Project Details

Description

Project Summary A novel technique called transcranial current stimulation (TCS) creates small electrical fields in the brain through electrodes placed on the scalp. As a method for neuromodulation, TCS carries with it many practical benefits: it is portable (battery-operated), inexpensive, and easily deployable in the clinic and at home. Due to this simplicity and apparent versatility there has been an explosion in the number of studies currently underway using either direct or alternating transcranial currents (over 500 clinical trials are listed with clinicaltrials.gov). Despite this ubiquitous use of the technique in clinical and basic research, there is substantial uncertainly as to its mechanism of action, and even its basic dosage/response relationships are poorly understood. This project will use intracranial recordings in the primary visual cortex of nonhuman primates to understand how TCS changes neural activity. The first aim is to understand the parameters (e.g. current strength, electrode montage, duration) that affect the ability of direct currents to modulate neural excitability (tDCS). The second aim is to understand the parameters that affect the neuromodulatory efficacy of transcranial random noise currents (tRNS). The third aim is to understand the parameters that affect the efficacy of alternating currents (tACS).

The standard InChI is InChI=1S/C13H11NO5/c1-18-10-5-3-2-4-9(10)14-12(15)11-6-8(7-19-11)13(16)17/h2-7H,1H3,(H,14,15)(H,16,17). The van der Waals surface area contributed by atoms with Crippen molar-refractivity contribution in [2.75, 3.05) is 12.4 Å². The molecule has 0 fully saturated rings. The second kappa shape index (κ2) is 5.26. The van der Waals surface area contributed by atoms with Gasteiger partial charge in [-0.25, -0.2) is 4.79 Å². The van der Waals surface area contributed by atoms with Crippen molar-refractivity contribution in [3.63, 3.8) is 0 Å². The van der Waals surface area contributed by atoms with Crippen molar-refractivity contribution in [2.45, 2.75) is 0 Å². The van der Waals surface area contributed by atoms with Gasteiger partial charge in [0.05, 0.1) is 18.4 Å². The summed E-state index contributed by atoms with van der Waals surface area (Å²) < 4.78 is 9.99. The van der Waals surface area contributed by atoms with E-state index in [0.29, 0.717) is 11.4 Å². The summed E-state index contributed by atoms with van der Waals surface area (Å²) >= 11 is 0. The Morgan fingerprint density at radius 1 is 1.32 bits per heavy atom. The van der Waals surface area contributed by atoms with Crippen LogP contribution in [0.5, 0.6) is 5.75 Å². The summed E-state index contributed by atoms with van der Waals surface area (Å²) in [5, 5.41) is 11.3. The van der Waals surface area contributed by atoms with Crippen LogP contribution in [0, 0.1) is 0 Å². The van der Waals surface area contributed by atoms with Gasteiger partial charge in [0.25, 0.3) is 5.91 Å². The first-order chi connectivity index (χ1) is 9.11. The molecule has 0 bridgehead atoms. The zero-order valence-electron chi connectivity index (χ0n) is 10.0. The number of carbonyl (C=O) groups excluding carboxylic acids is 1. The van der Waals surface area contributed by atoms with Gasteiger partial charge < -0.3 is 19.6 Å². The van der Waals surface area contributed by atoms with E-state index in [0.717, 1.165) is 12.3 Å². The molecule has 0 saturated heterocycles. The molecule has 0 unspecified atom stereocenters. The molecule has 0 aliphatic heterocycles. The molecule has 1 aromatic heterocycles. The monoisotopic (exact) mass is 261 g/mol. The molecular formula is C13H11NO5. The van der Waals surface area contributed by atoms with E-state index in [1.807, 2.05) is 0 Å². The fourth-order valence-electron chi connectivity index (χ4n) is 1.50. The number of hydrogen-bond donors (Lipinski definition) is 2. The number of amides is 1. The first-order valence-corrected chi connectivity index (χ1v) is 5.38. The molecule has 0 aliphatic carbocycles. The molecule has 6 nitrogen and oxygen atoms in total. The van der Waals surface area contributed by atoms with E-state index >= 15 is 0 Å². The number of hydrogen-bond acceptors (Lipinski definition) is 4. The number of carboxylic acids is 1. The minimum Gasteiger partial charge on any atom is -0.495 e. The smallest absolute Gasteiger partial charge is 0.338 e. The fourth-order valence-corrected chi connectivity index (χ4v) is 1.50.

StatusFinished
Effective start/end date9/23/166/30/20

Funding

  • National Institutes of Health: $387,500.00
  • National Institutes of Health: $387,500.00
  • National Institutes of Health: $387,500.00
  • National Institutes of Health: $387,500.00

ASJC

  • Medicine(all)

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